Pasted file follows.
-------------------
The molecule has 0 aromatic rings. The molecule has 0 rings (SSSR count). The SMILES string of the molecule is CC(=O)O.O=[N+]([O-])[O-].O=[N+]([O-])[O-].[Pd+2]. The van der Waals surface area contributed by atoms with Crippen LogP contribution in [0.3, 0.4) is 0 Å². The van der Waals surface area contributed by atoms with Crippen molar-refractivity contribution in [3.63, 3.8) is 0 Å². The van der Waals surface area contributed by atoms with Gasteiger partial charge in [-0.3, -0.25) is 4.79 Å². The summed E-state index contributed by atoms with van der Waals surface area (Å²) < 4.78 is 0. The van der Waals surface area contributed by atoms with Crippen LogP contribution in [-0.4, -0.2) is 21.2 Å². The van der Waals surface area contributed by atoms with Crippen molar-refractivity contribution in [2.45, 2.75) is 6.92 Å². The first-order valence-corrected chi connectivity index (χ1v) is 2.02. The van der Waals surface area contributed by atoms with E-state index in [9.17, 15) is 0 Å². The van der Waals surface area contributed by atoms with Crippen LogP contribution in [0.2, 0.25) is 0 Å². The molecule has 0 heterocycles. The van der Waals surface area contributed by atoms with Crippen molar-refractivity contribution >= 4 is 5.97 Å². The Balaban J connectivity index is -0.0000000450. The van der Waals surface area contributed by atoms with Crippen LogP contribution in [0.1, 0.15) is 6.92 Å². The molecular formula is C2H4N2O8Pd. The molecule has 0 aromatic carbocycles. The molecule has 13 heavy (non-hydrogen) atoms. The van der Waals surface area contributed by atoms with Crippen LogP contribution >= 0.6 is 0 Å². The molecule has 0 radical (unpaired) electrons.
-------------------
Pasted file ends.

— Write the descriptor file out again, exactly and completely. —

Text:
The molecule has 0 aromatic rings. The molecule has 0 rings (SSSR count). The SMILES string of the molecule is CC(=O)O.O=[N+]([O-])[O-].O=[N+]([O-])[O-].[Pd+2]. The van der Waals surface area contributed by atoms with Crippen LogP contribution in [0.3, 0.4) is 0 Å². The van der Waals surface area contributed by atoms with Crippen molar-refractivity contribution in [3.63, 3.8) is 0 Å². The van der Waals surface area contributed by atoms with Gasteiger partial charge in [-0.3, -0.25) is 4.79 Å². The summed E-state index contributed by atoms with van der Waals surface area (Å²) < 4.78 is 0. The van der Waals surface area contributed by atoms with Crippen LogP contribution in [-0.4, -0.2) is 21.2 Å². The van der Waals surface area contributed by atoms with Crippen molar-refractivity contribution in [2.45, 2.75) is 6.92 Å². The first-order valence-corrected chi connectivity index (χ1v) is 2.02. The van der Waals surface area contributed by atoms with E-state index in [9.17, 15) is 0 Å². The van der Waals surface area contributed by atoms with Crippen LogP contribution in [0.2, 0.25) is 0 Å². The molecule has 0 heterocycles. The van der Waals surface area contributed by atoms with Crippen molar-refractivity contribution >= 4 is 5.97 Å². The Balaban J connectivity index is -0.0000000450. The van der Waals surface area contributed by atoms with Crippen LogP contribution in [0.1, 0.15) is 6.92 Å². The molecular formula is C2H4N2O8Pd. The molecule has 0 aromatic carbocycles. The molecule has 13 heavy (non-hydrogen) atoms. The van der Waals surface area contributed by atoms with Crippen LogP contribution >= 0.6 is 0 Å². The molecule has 0 radical (unpaired) electrons.